More information is available on the Australian Human Rights Commission’s DDA Guide www.humanrights.gov.au/our-work/disability-rights/guides/brief-guide-disability-discrimination-act.

Links to all State Anti-Discrimination Boards websites can be found at www.eoc.sa.gov.au/eo-resources/links/anti-discrimination-agencies.

Employers have a legal obligation to provide 'reasonable adjustments' to allow people with disability equal participation or equal performance at work. A reasonable adjustment is a necessary or appropriate modification or adjustment made to ensure or enable equal participation. It could be an adjustment to work hours, training or workplace equipment. An adjustment will not be reasonable if it imposes an ‘unjustifiable hardship’ on the employer. Under the DDA, it is not unlawful to refuse to employ or promote a person on the basis of their disability if they are unable to carry out the essential or ‘inherent’ requirements of the job, even with reasonable adjustments.

The Fair Work Act 2009 states that an employer must not take adverse action against an employee or prospective employee because of disability (or any other protected attribute, such as race, sex, age). Adverse action includes such things as dismissing an employee, altering an employee’s position to their detriment or refusing to employ a prospective employee.11

Health and Safety

Employees with disability have the same rights and responsibilities as employees without disability when it comes to creating and maintaining a safe work environment. Employers and employees both have a duty of care to ensure a safe working environment for all staff. An employee is required to tell you about disability if it impacts on their ability to work safely.

When an employee shares personal information

Privacy legislation requires you to obtain consent from an employee to share the information about their disability with other people within your organisation (for example, staff in the human resource department). Usually it is not necessary to tell another member of staff the reason for an adjustment, simply that it is required in order for the employee to do their job. If it does cause discussion or disruption among the team it is important to talk to the employee with the adjustment about what information they might like to share, if any.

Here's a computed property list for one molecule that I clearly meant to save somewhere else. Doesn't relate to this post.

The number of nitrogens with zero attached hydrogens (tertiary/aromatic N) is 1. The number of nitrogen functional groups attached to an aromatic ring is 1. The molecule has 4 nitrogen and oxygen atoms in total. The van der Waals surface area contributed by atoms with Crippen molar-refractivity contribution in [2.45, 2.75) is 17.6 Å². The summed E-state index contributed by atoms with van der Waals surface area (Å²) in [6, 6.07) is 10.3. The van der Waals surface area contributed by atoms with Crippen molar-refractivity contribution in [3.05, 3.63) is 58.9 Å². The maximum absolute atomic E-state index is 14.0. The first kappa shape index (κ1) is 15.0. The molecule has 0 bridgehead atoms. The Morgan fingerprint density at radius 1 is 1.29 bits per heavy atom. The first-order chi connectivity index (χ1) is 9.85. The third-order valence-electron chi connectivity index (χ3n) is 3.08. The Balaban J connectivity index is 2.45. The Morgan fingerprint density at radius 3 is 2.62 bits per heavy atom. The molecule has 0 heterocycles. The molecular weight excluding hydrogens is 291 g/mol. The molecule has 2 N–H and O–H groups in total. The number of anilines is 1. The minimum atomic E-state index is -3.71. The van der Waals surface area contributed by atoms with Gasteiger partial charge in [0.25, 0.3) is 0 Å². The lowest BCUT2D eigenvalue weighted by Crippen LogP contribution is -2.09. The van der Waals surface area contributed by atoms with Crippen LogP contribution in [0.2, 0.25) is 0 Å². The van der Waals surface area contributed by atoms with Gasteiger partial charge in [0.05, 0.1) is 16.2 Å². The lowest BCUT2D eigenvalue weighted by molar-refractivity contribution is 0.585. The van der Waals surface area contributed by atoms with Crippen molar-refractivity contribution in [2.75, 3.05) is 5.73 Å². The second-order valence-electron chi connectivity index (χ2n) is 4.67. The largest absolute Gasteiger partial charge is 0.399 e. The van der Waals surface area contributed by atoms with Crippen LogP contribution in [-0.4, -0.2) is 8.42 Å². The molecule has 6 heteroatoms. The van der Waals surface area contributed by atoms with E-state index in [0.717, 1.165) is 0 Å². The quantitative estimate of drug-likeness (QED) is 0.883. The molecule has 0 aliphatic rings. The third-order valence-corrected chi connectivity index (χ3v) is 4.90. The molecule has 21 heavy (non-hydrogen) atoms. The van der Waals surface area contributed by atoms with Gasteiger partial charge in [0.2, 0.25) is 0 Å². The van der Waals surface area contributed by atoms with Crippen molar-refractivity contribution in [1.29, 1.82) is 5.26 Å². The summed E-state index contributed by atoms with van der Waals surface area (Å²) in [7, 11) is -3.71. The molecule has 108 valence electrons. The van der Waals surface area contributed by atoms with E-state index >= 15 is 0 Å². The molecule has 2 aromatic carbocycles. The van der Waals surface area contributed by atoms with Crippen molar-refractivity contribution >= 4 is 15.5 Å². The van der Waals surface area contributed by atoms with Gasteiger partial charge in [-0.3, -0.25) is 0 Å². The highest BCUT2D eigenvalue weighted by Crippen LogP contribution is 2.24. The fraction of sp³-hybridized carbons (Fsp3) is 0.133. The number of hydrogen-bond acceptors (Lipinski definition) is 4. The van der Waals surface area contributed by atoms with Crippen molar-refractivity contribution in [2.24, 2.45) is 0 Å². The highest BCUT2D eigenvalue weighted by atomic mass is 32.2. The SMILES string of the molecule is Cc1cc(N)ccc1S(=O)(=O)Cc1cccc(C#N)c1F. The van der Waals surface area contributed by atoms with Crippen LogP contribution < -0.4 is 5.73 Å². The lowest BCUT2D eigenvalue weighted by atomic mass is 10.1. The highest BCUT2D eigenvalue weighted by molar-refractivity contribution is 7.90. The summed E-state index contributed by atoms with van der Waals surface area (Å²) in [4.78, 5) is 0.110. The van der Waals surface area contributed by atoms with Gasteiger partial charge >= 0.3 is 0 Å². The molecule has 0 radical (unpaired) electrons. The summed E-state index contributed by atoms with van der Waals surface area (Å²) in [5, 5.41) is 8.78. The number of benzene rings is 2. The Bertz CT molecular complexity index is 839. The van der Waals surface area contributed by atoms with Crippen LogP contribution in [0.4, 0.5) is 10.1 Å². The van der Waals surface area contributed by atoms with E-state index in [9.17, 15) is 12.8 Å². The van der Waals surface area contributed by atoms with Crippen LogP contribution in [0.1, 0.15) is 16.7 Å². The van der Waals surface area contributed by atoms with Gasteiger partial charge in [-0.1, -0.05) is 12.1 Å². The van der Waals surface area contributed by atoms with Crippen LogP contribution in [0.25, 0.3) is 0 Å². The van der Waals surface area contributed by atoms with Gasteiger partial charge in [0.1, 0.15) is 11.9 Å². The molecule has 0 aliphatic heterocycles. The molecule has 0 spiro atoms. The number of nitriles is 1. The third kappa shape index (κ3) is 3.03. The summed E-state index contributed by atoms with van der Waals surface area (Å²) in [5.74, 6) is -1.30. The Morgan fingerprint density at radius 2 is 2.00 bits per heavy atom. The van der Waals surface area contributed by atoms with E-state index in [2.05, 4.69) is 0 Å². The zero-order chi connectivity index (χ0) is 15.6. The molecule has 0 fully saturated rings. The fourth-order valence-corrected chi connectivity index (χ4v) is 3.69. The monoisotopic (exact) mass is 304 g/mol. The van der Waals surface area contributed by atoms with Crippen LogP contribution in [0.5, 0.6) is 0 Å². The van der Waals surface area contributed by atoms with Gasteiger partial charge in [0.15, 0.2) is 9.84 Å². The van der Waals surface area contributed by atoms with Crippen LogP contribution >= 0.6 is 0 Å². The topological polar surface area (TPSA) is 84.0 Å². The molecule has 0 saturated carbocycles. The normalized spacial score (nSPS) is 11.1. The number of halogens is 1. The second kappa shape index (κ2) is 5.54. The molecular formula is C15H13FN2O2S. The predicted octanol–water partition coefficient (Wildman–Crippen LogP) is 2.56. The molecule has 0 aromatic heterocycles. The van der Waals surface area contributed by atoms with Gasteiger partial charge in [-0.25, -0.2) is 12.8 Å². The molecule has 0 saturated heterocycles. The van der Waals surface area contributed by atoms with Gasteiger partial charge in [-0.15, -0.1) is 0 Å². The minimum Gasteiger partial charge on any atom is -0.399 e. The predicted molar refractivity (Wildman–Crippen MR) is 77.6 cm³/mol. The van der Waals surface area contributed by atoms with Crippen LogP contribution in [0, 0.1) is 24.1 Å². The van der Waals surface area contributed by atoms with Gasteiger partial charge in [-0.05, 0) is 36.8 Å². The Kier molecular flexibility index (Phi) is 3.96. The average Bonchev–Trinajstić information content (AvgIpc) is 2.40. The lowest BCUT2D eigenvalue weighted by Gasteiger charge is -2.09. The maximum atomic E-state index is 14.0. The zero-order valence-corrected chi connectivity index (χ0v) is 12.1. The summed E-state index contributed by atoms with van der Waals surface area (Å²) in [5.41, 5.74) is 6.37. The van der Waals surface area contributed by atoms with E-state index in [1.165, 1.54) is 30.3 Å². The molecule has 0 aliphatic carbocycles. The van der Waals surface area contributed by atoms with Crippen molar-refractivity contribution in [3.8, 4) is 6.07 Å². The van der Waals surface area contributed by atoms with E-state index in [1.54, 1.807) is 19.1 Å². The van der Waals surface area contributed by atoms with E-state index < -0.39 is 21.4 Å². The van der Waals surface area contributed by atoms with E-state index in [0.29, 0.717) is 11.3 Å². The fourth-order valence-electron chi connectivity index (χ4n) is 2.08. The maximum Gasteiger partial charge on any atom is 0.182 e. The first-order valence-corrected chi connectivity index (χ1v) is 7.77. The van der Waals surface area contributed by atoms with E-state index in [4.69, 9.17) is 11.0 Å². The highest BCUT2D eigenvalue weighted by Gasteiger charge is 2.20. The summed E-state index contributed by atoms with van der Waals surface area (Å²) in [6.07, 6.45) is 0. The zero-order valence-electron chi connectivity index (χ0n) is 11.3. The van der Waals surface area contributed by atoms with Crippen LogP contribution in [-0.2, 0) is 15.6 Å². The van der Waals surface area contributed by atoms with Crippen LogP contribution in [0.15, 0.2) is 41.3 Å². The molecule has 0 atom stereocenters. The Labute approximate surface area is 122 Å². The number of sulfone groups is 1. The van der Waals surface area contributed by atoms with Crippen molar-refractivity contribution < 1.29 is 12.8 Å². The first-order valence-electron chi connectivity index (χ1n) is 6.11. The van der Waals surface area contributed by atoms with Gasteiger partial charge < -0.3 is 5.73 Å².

Federal government agencies, private sector business with a turnover of more than $3 million, health service providers and some small businesses are subject to The Privacy Act 1988. See OAIC Privacy Guide www.oaic.gov.au/privacy-law/privacy-act.

State and territory governments may also have privacy laws and employers are also advised to check these.


8 www.humanrights.gov.au/our-work/disability-rights/guides/brief-guide-disability-discrimination-act

9 Direct discrimination involves treating a person with disability less favourably than a person without disability in the same or similar circumstances. Indirect discrimination occurs when there is a rule or policy that is the same for everyone but has an unfair effect on people with a particular disability.

10 Disability Discrimination Act 1992.

11 Fair Work Act 2009 (Commonwealth), section 351.

10
Where to get
more information

11
Acknowledgements

Funding for this project was provided by the Australian Government Department of Social Services. The Australian Human Rights Commission and the Business Council of Australia provided valuable assistance.

A number of employers, people with disability and others also provided expert assistance and input to earlier drafts.

The guide also draws from research and expertise contained in the following:

Dr Susanne Bruyére from the Cornell University Employment and Disability Institute presentation to Australian Network on Disability Conference 2015, Disability Inclusion in the Workplace: Building a Climate of Inclusion which draws from extensive surveys and research undertaken in the US.

Helen Cook, "Openness: Understanding why students are reluctant to be open with employers about their disability" great with disability, March 2015. Online survey of ~1000 graduates with disability plus focus groups.

Employers' Forum on Disability (now known as Business Disability Forum UK) "Monitoring for Change, A practical guide to monitoring disability in the workforce," 2004.

Kate Nash, Secrets & Big News, April 2014. The book is based on a two year study about the challenges of disability 'disclosure' for employers and employees with disability. In total, 55 employers took part as well as over 2,500 of their employees who offered their views about what makes it hard to share personal information, as well as what makes it easier.

Social Firms Australia, Roles, Rights and Responsibilities Disclosure of Mental Illness in the Workplace, A Guide for Employers, 2010.

Geoff Waghorn, Helping people with severe and persistent mental illnesses manage their information, 2010 Presentation.